The recent rants by South Africa’s Health Minister for Limpopo Province Dr Phophi Ramathuba have raised many questions on the relationship between Zimbabwe and South Africa, with the latter now being viewed as pushing for regime change in Zimbabwe to rescue itself from immigration challenges affecting the political grip of the Ruling ANC party.
This past week has seen Zimbabwe taking the spotlight on both regional and global media after a video of a South African Health Official was seen chastising a Zimbabwean woman who had gone to South Africa for treatment after having a car accident in Harare. Ramathuba accused the Zimbabwean national of “killing her health system, “ and told her to go back to President Mnangagwa.
The video fuelled xenophobic sentiments that South Africa citizens have on Zimbabweans who they accuse of stealing their opportunities. It gave opposition politicians some political capital to call for South Africa to intervene in Zimbabwe and solve its political environment. Despite this incident, it is of paramount importance to review the relationship between the two neighboring nations and see how S. A could intervene in Zimbabwe’s politics.
Generally, South Africa and Zimbabwe enjoy cordial relations based on Pan Africanism and respect for national sovereignty. Both countries usually avoid interfering in each others affairs unless invited. This was seen during Thabo Mbeki’s reign when he mediated for the Government Of National Unity to be put in place after the 2008 elections. South Africa has always been involved in observing Zimbabwean elections, and at every turn they endorse the outcome of the elections.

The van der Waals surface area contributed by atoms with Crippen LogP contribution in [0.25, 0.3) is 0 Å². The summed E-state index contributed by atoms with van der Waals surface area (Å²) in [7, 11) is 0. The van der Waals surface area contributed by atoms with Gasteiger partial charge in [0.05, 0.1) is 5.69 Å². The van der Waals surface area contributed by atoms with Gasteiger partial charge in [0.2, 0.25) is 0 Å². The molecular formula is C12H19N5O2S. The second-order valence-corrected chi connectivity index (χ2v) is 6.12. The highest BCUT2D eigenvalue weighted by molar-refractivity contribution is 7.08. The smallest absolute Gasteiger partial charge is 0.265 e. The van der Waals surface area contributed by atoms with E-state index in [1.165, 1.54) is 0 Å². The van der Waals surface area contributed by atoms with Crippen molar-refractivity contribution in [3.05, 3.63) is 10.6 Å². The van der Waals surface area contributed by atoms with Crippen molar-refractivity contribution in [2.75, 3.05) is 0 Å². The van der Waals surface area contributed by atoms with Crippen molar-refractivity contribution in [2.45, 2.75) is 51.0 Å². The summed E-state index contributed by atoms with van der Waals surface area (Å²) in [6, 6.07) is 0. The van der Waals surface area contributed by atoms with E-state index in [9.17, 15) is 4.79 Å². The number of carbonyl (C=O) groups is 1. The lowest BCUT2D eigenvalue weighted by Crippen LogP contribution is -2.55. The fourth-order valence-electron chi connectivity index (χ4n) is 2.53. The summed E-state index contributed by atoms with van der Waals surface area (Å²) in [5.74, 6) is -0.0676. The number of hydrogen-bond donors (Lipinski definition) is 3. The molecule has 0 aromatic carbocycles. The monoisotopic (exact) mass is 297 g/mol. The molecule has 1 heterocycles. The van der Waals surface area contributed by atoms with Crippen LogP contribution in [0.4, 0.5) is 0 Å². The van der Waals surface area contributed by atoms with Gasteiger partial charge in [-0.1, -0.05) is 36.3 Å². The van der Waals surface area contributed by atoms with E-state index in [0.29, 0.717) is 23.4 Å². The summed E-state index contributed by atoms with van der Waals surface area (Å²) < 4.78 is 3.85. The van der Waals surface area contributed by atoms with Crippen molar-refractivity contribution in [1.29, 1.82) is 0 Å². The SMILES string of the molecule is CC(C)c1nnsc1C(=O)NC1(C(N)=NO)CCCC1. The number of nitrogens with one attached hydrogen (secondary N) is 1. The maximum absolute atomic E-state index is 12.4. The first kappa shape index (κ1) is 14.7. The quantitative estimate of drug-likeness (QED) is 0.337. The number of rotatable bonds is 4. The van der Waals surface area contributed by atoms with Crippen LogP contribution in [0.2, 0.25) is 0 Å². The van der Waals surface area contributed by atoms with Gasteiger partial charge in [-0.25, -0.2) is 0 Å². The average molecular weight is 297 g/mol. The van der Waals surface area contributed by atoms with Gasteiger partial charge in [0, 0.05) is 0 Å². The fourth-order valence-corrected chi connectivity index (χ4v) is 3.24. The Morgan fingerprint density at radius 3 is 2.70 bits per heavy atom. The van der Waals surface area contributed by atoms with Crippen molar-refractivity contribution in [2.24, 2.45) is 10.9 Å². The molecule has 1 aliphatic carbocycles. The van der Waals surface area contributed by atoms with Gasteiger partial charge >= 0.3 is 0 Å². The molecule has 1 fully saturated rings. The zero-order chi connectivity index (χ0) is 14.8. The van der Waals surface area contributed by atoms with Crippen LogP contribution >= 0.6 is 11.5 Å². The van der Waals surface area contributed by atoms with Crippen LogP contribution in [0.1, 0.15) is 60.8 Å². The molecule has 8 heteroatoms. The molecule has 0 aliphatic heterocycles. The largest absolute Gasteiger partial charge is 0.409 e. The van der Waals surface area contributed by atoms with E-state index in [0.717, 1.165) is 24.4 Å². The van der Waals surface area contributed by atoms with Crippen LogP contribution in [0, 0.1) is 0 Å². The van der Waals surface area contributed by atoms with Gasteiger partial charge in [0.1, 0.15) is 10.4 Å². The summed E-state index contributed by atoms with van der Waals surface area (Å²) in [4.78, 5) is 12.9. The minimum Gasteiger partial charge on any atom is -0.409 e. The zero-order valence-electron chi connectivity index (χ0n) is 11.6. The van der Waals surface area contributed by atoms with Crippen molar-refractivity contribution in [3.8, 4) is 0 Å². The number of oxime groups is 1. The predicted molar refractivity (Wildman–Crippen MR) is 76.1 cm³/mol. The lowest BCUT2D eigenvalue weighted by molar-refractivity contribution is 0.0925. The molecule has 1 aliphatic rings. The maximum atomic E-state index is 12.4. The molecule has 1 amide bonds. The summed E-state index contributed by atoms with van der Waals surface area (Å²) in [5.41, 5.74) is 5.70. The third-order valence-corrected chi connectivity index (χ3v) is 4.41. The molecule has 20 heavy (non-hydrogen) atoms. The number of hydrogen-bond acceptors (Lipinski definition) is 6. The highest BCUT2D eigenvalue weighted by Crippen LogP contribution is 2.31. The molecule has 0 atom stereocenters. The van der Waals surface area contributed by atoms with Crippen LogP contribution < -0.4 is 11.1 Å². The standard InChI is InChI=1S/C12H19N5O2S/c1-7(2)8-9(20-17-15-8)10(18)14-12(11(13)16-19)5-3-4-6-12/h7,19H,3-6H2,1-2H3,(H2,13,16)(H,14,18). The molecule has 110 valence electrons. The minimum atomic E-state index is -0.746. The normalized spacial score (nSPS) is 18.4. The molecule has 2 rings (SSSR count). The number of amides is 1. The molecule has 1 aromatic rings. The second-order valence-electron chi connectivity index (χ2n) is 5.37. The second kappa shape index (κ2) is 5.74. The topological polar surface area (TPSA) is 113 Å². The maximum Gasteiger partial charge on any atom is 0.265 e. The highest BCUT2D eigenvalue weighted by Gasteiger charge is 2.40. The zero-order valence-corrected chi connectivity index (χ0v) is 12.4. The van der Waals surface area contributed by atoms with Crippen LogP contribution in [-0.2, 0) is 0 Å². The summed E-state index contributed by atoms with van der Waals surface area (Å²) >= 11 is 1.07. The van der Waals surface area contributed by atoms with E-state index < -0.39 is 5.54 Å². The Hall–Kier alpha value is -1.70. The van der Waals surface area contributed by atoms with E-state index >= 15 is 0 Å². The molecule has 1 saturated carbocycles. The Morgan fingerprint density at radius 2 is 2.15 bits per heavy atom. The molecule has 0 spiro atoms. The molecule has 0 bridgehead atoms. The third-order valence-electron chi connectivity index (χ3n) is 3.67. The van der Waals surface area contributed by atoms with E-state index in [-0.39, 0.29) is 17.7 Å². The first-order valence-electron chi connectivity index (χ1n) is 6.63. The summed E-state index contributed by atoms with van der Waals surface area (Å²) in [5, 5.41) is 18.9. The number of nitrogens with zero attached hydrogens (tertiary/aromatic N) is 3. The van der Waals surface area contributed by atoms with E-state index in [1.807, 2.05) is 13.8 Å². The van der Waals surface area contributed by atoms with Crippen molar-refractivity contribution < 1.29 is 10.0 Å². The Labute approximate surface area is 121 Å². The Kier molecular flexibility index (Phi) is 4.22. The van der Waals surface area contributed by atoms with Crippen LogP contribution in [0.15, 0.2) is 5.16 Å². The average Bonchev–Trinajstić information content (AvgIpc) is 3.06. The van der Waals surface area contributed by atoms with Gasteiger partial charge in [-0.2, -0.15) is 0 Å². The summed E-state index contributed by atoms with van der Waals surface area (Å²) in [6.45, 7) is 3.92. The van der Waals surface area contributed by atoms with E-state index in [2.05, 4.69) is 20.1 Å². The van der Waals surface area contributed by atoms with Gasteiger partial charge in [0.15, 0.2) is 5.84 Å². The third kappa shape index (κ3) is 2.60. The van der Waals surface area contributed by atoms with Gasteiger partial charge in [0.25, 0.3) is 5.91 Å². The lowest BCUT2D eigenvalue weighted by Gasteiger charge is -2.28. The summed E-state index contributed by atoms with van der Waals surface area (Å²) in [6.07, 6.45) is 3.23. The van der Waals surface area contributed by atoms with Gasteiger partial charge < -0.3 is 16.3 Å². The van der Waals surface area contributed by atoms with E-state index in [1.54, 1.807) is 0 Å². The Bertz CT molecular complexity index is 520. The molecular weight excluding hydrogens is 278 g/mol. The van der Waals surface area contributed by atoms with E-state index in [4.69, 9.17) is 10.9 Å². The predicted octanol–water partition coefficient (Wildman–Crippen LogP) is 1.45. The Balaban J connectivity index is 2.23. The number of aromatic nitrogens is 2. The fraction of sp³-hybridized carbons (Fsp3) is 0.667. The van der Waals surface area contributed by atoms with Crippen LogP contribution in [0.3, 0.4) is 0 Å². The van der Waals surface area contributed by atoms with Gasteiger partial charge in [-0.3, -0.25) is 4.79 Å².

But Zimbabwe is at the centre of South Africa’s immigration problems. Its current economic state has driven the majority of the former’s citizens into the latter’s borders for job opportunities, affordable health care and business opportunities, a development which is fuelling xenophobic sentiments in S. A. So great is the hatred of foreigners in S. A that the situation is now threatening ANCs rule.
It should be appreciated that Zimbabwe is very important to South Africa economically because it is one of its most important trading partner. The country imports 40% of its total imports and exports 75% of its total exports to South Africa. The latter is the biggest beneficiary of the trade as it earns billions of dollars from the trade.
So its silence may be viewed as a deliberate move for it to keep the trade relations tilted to her side. However, the South African media has been on overdrive in painting Zimbabwe with a black brush. Most Zimbabweans access South African media more than they do their local one. So the media takes every opportunity that arises paint Zimbabwe in a bad light while giving opposition politicians and activists the platform to speak without engaging the ruling party to answer.
This has seen the ruling party accusing South African media of being sponsored by the Western countries to effect regime change. South Africa remains on a big dilemma in how it approaches the Zimbabwe issues. Keeping quiet makes it vulnerable to internal rebellion while confronting Zimbabwe makes it violet its stance of non interference.
The way that South Africa will react to pressure being given to it to interfere in Zimbabwe’s affairs will guide how the upcoming 2023 elections.